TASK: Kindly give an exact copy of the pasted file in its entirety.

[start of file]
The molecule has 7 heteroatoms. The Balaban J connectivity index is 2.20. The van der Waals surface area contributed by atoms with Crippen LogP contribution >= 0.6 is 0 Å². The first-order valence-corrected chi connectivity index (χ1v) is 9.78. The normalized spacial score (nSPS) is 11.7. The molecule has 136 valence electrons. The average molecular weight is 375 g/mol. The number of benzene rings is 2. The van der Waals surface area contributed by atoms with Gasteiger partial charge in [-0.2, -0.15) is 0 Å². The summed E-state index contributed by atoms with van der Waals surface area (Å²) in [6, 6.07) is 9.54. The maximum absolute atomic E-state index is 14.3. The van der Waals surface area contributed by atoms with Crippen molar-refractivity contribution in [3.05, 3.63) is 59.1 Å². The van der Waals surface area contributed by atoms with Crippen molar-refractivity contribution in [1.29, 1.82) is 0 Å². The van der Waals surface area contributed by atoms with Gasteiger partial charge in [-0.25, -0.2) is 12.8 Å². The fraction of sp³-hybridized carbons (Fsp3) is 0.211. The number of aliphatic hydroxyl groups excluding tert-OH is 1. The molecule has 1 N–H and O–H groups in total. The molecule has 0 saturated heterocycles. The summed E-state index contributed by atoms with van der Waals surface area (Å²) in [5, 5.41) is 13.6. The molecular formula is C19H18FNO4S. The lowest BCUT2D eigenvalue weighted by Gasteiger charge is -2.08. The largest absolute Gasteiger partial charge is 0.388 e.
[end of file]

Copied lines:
The molecule has 7 heteroatoms. The Balaban J connectivity index is 2.20. The van der Waals surface area contributed by atoms with Crippen LogP contribution >= 0.6 is 0 Å². The first-order valence-corrected chi connectivity index (χ1v) is 9.78. The normalized spacial score (nSPS) is 11.7. The molecule has 136 valence electrons. The average molecular weight is 375 g/mol. The number of benzene rings is 2. The van der Waals surface area contributed by atoms with Gasteiger partial charge in [-0.2, -0.15) is 0 Å². The summed E-state index contributed by atoms with van der Waals surface area (Å²) in [6, 6.07) is 9.54. The maximum absolute atomic E-state index is 14.3. The van der Waals surface area contributed by atoms with Crippen molar-refractivity contribution in [3.05, 3.63) is 59.1 Å². The van der Waals surface area contributed by atoms with Crippen molar-refractivity contribution in [1.29, 1.82) is 0 Å². The van der Waals surface area contributed by atoms with Gasteiger partial charge in [-0.25, -0.2) is 12.8 Å². The fraction of sp³-hybridized carbons (Fsp3) is 0.211. The number of aliphatic hydroxyl groups excluding tert-OH is 1. The molecule has 1 N–H and O–H groups in total. The molecule has 0 saturated heterocycles. The summed E-state index contributed by atoms with van der Waals surface area (Å²) in [5, 5.41) is 13.6. The molecular formula is C19H18FNO4S. The lowest BCUT2D eigenvalue weighted by Gasteiger charge is -2.08. The largest absolute Gasteiger partial charge is 0.388 e.